Legends of Khasak by O. V. Vijayan

I realize that travels become memorable not just thanks to the places you visit and the people you meet but also because of the books you have been reading on the way. The book that accompanied me on my most recent trip was “Legends of Khasak” by O. V. Vijayan. It managed to totally transport me to a surreal plane. No wonder it is an acclaimed literary masterpiece with a cult-like following of readers. So it is only normal to feel the urge to share a review, warring with serious doubts about one’s ability to be able to do justice to a book like this while attempting to review. Ultimately the desire to review won over, considering the very book in question acknowledges human vulnerabilities, shortcomings. Further contemplation on these lines gently led the doubts away, letting the reflections on the book flow. So here goes. An attempt to share my *thoughts on the book. *Thoughts rather than review seems more apt here.

A wanderer escaping from a past that is ridden with grief, remorse and loss of innocence, arrives at a place called Khasak to begin a single teacher govt school. The wandering protagonist is a melancholic character haunted by stained memories and facing existential crisis.
As he meanders through his days interacting with the dwellers, his very presence unlocks the mystical door to the various lives and legends that inhabit this quaint village, including lice, ants, trees, other beings and their vital connection to the humans.
A village that is a melting pot of diverse cultures, ethics and aesthetics. It is a place drenched in superstitions, folklore, myths, tradition, gossip and both disparity and harmony. Various changes sweep through the village, ranging from new beginnings, ‘new challenging the old’ to disease, slow decay, death and desertion raising a plethora of emotions spanning sorrow, joy, remorse, yearning, innocence and a sense of bonhomie.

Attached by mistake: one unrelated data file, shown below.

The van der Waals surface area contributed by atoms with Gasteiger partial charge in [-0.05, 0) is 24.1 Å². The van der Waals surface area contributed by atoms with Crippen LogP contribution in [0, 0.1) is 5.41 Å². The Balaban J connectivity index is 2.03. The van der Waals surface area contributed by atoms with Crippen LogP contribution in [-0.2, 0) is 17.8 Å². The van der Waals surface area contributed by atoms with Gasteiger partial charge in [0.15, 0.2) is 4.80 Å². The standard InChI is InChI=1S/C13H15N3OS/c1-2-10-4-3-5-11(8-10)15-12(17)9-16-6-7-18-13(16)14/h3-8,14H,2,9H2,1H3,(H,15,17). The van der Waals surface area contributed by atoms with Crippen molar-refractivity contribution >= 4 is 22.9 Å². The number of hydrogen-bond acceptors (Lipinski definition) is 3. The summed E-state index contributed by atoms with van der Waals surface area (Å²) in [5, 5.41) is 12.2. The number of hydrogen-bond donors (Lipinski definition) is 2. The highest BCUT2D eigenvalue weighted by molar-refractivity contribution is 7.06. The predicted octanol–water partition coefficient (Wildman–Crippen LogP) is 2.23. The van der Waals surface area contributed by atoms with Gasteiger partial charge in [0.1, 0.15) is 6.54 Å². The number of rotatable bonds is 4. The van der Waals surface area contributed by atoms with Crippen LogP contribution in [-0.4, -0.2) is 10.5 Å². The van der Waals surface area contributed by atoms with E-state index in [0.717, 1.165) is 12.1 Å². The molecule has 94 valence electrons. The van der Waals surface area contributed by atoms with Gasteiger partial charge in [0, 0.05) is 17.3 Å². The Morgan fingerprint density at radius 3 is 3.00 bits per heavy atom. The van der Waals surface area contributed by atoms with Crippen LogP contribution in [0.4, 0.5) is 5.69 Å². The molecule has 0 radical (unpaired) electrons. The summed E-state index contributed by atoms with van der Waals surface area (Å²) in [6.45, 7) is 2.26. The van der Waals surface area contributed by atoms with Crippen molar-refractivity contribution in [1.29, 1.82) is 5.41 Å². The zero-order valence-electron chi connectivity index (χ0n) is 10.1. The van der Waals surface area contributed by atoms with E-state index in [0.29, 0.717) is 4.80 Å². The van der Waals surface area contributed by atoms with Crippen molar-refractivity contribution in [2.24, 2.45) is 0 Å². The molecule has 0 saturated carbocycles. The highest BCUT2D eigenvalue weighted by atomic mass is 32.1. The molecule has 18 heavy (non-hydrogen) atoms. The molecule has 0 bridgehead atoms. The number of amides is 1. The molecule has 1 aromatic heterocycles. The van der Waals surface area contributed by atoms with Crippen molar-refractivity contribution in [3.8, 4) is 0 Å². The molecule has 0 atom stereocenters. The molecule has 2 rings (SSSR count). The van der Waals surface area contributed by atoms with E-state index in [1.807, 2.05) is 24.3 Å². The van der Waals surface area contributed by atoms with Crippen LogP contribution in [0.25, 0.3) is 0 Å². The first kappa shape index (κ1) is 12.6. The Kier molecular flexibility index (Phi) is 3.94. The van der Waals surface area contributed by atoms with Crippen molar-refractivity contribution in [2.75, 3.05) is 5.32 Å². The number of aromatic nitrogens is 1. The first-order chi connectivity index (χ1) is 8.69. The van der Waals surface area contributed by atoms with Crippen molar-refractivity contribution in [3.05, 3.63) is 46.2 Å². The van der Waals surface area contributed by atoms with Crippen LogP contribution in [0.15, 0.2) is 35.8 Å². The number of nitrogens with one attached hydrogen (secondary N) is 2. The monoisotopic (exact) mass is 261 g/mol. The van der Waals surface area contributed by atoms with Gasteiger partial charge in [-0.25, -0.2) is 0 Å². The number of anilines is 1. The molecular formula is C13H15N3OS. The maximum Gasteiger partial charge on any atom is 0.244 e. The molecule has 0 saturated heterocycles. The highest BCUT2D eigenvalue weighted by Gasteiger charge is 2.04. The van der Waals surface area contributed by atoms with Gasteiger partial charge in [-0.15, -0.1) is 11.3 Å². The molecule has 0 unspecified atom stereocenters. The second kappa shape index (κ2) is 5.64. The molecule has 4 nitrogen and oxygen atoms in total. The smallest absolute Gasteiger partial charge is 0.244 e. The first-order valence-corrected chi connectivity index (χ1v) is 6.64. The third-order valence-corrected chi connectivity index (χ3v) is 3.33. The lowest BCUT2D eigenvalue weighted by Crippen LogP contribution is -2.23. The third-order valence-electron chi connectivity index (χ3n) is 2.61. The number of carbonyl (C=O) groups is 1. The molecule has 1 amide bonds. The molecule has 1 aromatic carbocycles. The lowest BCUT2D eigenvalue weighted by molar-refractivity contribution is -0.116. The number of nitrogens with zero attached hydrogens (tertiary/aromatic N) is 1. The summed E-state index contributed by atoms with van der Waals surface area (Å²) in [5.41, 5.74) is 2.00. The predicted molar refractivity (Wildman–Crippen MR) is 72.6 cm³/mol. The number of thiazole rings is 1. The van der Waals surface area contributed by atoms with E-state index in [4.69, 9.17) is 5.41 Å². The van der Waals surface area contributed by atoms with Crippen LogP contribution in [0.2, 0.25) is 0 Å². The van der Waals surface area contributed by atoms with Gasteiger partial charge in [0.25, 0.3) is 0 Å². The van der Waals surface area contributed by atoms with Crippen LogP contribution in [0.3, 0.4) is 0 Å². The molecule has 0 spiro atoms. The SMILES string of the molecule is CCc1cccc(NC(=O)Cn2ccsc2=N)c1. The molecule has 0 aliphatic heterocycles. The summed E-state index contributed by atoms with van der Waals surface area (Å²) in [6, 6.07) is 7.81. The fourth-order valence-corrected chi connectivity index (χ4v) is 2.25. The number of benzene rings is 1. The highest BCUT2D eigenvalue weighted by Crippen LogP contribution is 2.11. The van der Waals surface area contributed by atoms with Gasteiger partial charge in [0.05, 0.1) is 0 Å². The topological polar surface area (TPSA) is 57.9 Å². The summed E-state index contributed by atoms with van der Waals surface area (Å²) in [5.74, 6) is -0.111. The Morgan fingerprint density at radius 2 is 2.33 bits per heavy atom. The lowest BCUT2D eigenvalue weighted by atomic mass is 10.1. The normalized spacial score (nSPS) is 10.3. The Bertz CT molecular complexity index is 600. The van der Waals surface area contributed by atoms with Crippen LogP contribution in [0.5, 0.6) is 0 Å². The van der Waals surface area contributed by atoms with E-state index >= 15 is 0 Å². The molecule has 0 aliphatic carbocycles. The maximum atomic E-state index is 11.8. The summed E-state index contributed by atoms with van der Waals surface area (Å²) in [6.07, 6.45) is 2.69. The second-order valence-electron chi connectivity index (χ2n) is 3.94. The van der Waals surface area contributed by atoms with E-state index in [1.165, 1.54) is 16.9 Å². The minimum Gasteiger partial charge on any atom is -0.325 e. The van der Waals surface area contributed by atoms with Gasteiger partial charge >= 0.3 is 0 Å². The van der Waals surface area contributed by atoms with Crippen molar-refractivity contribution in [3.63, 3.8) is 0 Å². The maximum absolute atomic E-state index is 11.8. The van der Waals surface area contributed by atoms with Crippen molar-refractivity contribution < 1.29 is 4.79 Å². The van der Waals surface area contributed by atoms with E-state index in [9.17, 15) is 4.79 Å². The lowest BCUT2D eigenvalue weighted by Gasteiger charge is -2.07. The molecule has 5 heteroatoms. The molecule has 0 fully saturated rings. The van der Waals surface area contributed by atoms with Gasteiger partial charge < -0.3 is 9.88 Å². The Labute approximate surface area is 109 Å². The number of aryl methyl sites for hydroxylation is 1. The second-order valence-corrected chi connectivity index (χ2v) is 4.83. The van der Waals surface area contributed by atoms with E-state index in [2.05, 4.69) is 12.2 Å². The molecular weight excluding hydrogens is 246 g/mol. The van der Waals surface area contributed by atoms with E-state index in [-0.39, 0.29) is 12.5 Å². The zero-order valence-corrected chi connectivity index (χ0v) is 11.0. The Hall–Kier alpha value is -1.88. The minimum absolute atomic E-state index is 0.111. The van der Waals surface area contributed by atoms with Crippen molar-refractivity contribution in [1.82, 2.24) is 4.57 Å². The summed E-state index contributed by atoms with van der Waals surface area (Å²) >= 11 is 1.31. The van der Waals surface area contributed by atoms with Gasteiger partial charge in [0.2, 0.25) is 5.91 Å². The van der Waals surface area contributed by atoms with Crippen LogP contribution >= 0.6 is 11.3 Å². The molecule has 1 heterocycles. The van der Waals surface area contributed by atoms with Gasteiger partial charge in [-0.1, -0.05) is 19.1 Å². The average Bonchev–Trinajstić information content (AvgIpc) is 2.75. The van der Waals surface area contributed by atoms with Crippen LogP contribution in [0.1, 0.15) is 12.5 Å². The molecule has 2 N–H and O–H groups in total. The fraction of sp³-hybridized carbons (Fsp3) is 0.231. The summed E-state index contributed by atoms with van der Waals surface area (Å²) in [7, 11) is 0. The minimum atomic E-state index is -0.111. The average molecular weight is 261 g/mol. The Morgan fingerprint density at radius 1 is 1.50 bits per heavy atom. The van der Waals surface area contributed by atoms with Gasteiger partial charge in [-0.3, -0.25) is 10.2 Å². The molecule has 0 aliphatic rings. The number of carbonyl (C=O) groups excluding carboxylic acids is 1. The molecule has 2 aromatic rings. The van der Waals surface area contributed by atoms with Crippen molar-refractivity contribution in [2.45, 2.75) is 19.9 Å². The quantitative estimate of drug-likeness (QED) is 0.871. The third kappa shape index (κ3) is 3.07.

The recurrence of the snake, serpent motif in the book was intriguing. Inspired in me an interest to explore the significance of snakes, serpents in world literature, myths, cultures, considering the special place it seems to occupy.
The narrative is delicately interwoven and infused with various point-of-views, metaphors, similes, analogies, mild humour and peppered with some astrophysics too making it a multi-dimensional and nuanced reading experience. The lyrical language with a dream-like quality, engages the senses, adding to the mystical magic and ethereal flavour.
Using a pen dipped in a rich and piquant literary ink the author reveals the differences in ideologies, social structure brimming barely beneath the surface, with the same ease and expertise as he unveils the poignant sameness that permeates the place and binds the quirky denizens together in harmony. It is a book that that will invite multiple re-reads.
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To me, the ending and some of the underlying themes carried faint and wispy echoes of The Little Prince by Antoine de Saint-Exupéry.

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